Last night I was flown to Mildura to perform for the Sunraysia Rural Counselling Service to perform for the farmers in that area. Tegan Higginbotham was booked as my support and we flew down yesterday afternoon. We were picked up from the airport, taken to the venue where we could meet Sue Rudd (the lady in charge of the event) and her team then droppe off at our hotels to freshen up before the gig. This was a corporate gig and you may remember the one I wrote about roughly six weeks ago. When you're asked to perform at one of these events it is important to know that you are not only booked for your performance but your time as well. This was a night put together to entertain the farmers who are having a tough time in certain areas of their industry. They're proud people who want to come out, have a talk about their situation yet also be able to put it all aside for one night and enjoy a meal and some entertainment.
With that in mind there is a real responsibility to do your best. Luckily for us everyone who was involved in the night were so lovely and helpful it made our jobs so much easier. The host was a local ABC personality Anthony Gerace who did a great job of keeping the night flowing. As you know I have a lot of respect for hosts and yet can also be a bit hard on someone if I think they're not doing a great job. I am; without a doubt; a host nerd. I thought Anthony did a great job keeping everything to time, getting the audience in a great mood and knowing when to start things up again. His job was a subtle one but an important one and I thought he was excellent.
Tegan also did a great job as support. I was mightily impressed because she by far the youngest person there. Can you imagine being in your twenties and having to entertain older people who aren't necessarily going to remember being that age let alone have any chance of relating to you? I've been in these situations when I was younger too and it is one of the joys of being 40 is that I am at that perfect age of relating to elders and youths. I'm possibly starting to leave the solar system of the young but luckily my immaturity in general should hold me in good stead. Suffice to say Tegan put together a smart set that garnered many laughs and so therefore nailed it in the opening slot.
I was headlining this event and this was my setlist:
Partying During the Week
Invite to Parties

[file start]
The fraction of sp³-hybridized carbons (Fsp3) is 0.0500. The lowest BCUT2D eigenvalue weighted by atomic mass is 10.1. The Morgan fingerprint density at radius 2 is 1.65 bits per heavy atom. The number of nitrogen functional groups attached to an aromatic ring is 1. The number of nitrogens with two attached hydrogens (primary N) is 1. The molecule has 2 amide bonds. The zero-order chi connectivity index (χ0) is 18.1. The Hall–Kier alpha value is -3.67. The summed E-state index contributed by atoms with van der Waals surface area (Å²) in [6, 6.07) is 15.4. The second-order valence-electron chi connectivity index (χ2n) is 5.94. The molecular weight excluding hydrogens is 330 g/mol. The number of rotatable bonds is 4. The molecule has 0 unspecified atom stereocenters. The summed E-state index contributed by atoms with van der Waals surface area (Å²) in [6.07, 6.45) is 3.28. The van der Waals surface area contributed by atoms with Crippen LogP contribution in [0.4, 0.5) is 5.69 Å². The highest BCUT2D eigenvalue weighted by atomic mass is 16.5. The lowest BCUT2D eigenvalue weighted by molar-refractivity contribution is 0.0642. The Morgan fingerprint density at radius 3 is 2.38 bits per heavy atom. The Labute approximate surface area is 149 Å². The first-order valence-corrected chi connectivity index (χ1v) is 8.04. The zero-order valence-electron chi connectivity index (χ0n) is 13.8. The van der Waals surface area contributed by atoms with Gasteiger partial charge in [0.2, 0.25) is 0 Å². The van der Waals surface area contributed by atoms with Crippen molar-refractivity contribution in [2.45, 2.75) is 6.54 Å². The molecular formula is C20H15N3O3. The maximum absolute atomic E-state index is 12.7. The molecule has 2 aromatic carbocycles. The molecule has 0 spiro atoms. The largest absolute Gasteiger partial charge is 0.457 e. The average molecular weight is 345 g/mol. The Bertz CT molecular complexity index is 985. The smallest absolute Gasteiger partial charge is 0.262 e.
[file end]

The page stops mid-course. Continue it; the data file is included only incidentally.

Being an Arsehole
Little Boy Joke
Break Up Through The Ages
Afghanistan: Marching on ANZAC Day
"Hey, Be Careful!"
Tripping and Farting
One on One Embarrasment
No Need To Share All Your Opinions
Glitter in Invitations
People Wearing Your Glasses
This was a really fun gig. With this type of show you have to be aware of two things: first of all you want to set a tempo that the audience follows. Let them know you're in charge and that you're all going to have fun. Second is that you have to feel them out as they go along, see what is going to stick and how far you can push things. As an example I swore once in the first twenty minutes and once it received a big laugh I knew I could relax with my language. Not that there was a lot of swearing but where it was important to the joke, (example if you're telling a story where someone in the context of the tale tells you to "go fuck yourself", changing it to "go pleasure yourself" is not only going to sound weird but throw the audience because nobody, not even the Amish, speak like this. I wish the Amish would...give them time) I could now safely leave it in.
I was booked to do 30 minutes and ended up just under 40. I also like including some audience interaction at these types of gigs as it allows the funny person sitting at the table to throw some stuff into the show. Everyone has funny friends and if you have that situation, why not use to the night's advantage? It helps bring the gig closer to the performer and therefore make it (hopefully) even more inclusive. Afterward we hung around and had a drink with the farmers and I enjoyed their company a lot. Very funny men and women who don't mind a bit of the old school Australian larrikinism which appears to be slowly fading away with the older generation.
I was dropped off at my room quite late and enjoyed the snacks in the fridge (hello Aero Caramello block of chocolate...yes I will eat half and still complain I can't work out where this weight is coming from) before settling in with a good book. When I say a good book I mean a terrifying book of thrills and chills by Joe Hill. Nothing gets the blood pumping better (for me) than reading something spooky while in a hotel room you've never been before. Loved it!
A big thank you to Sue and all involved in the producing of this gig. It was a great night and it is always a pleasure to be able to travel and meet new and interesting people in this country.
29th of June, 2013